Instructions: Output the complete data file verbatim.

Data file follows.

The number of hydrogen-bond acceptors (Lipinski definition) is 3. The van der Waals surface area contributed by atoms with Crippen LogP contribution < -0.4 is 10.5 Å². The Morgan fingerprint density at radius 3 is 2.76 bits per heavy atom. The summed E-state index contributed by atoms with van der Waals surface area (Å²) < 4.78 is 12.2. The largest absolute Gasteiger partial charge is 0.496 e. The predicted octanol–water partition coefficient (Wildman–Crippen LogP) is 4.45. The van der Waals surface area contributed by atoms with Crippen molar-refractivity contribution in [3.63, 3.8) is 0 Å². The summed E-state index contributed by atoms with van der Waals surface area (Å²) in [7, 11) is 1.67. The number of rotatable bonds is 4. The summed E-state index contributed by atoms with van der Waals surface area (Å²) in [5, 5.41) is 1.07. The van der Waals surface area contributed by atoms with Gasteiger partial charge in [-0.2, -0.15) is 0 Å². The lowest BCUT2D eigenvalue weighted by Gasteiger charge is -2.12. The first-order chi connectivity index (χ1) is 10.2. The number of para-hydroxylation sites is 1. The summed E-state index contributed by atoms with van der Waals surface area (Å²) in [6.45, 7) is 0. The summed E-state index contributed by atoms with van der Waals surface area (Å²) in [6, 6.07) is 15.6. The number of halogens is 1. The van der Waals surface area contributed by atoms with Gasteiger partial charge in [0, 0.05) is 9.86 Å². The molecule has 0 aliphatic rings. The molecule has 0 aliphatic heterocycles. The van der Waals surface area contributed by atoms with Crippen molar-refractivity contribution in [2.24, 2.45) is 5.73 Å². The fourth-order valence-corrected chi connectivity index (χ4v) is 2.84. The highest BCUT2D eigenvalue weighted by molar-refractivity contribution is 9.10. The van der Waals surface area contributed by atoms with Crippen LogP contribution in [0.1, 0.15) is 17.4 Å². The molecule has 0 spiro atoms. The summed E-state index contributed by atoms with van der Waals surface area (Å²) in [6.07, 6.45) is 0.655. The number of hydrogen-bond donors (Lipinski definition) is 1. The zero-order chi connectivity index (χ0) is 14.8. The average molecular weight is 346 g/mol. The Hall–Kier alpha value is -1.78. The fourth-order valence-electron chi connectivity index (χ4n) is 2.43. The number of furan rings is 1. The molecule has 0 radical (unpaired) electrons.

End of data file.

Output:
The number of hydrogen-bond acceptors (Lipinski definition) is 3. The van der Waals surface area contributed by atoms with Crippen LogP contribution < -0.4 is 10.5 Å². The Morgan fingerprint density at radius 3 is 2.76 bits per heavy atom. The summed E-state index contributed by atoms with van der Waals surface area (Å²) < 4.78 is 12.2. The largest absolute Gasteiger partial charge is 0.496 e. The predicted octanol–water partition coefficient (Wildman–Crippen LogP) is 4.45. The van der Waals surface area contributed by atoms with Crippen molar-refractivity contribution in [3.63, 3.8) is 0 Å². The summed E-state index contributed by atoms with van der Waals surface area (Å²) in [7, 11) is 1.67. The number of rotatable bonds is 4. The summed E-state index contributed by atoms with van der Waals surface area (Å²) in [5, 5.41) is 1.07. The van der Waals surface area contributed by atoms with Gasteiger partial charge in [-0.2, -0.15) is 0 Å². The lowest BCUT2D eigenvalue weighted by Gasteiger charge is -2.12. The first-order chi connectivity index (χ1) is 10.2. The number of para-hydroxylation sites is 1. The summed E-state index contributed by atoms with van der Waals surface area (Å²) in [6.45, 7) is 0. The summed E-state index contributed by atoms with van der Waals surface area (Å²) in [6, 6.07) is 15.6. The number of halogens is 1. The van der Waals surface area contributed by atoms with Gasteiger partial charge in [0, 0.05) is 9.86 Å². The molecule has 0 aliphatic rings. The molecule has 0 aliphatic heterocycles. The van der Waals surface area contributed by atoms with Crippen molar-refractivity contribution in [2.24, 2.45) is 5.73 Å². The fourth-order valence-corrected chi connectivity index (χ4v) is 2.84. The highest BCUT2D eigenvalue weighted by molar-refractivity contribution is 9.10. The van der Waals surface area contributed by atoms with Crippen LogP contribution in [0.1, 0.15) is 17.4 Å². The molecule has 0 spiro atoms. The summed E-state index contributed by atoms with van der Waals surface area (Å²) in [6.07, 6.45) is 0.655. The number of hydrogen-bond donors (Lipinski definition) is 1. The zero-order chi connectivity index (χ0) is 14.8. The average molecular weight is 346 g/mol. The Hall–Kier alpha value is -1.78. The fourth-order valence-electron chi connectivity index (χ4n) is 2.43. The number of furan rings is 1. The molecule has 0 radical (unpaired) electrons.